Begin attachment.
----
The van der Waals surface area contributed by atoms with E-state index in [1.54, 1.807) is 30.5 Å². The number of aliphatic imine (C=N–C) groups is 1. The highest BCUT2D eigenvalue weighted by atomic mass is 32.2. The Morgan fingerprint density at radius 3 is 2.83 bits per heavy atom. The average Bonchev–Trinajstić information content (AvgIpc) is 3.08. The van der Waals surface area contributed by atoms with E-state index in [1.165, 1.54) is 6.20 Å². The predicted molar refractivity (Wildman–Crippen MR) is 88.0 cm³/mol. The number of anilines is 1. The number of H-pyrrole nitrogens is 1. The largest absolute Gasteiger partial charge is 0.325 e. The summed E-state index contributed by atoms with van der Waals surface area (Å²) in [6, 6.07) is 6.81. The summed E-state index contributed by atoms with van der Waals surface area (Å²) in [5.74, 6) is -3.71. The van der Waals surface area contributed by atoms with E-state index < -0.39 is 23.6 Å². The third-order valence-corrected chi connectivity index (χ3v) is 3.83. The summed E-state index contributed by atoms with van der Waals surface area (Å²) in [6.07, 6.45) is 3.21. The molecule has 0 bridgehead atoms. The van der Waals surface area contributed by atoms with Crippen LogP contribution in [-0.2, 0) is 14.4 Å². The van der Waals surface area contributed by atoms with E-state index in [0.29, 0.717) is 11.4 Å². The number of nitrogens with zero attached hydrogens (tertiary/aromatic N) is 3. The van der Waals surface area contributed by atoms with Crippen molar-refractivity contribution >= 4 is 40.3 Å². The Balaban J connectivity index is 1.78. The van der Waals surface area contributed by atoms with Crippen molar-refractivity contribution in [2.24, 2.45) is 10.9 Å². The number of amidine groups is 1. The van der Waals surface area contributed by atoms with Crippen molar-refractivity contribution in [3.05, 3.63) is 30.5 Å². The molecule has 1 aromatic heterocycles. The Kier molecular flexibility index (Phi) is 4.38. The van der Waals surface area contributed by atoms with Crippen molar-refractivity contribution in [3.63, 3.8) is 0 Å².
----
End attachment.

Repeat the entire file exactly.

The van der Waals surface area contributed by atoms with E-state index in [1.54, 1.807) is 30.5 Å². The number of aliphatic imine (C=N–C) groups is 1. The highest BCUT2D eigenvalue weighted by atomic mass is 32.2. The Morgan fingerprint density at radius 3 is 2.83 bits per heavy atom. The average Bonchev–Trinajstić information content (AvgIpc) is 3.08. The van der Waals surface area contributed by atoms with E-state index in [1.165, 1.54) is 6.20 Å². The predicted molar refractivity (Wildman–Crippen MR) is 88.0 cm³/mol. The number of anilines is 1. The number of H-pyrrole nitrogens is 1. The largest absolute Gasteiger partial charge is 0.325 e. The summed E-state index contributed by atoms with van der Waals surface area (Å²) in [6, 6.07) is 6.81. The summed E-state index contributed by atoms with van der Waals surface area (Å²) in [5.74, 6) is -3.71. The van der Waals surface area contributed by atoms with E-state index < -0.39 is 23.6 Å². The third-order valence-corrected chi connectivity index (χ3v) is 3.83. The summed E-state index contributed by atoms with van der Waals surface area (Å²) in [6.07, 6.45) is 3.21. The molecule has 0 bridgehead atoms. The van der Waals surface area contributed by atoms with Crippen LogP contribution in [-0.2, 0) is 14.4 Å². The van der Waals surface area contributed by atoms with E-state index in [0.29, 0.717) is 11.4 Å². The number of nitrogens with zero attached hydrogens (tertiary/aromatic N) is 3. The van der Waals surface area contributed by atoms with Crippen molar-refractivity contribution >= 4 is 40.3 Å². The Balaban J connectivity index is 1.78. The van der Waals surface area contributed by atoms with Crippen molar-refractivity contribution in [2.24, 2.45) is 10.9 Å². The number of amidine groups is 1. The van der Waals surface area contributed by atoms with Crippen molar-refractivity contribution in [3.05, 3.63) is 30.5 Å². The molecule has 1 aromatic heterocycles. The Kier molecular flexibility index (Phi) is 4.38. The van der Waals surface area contributed by atoms with Crippen molar-refractivity contribution in [3.63, 3.8) is 0 Å².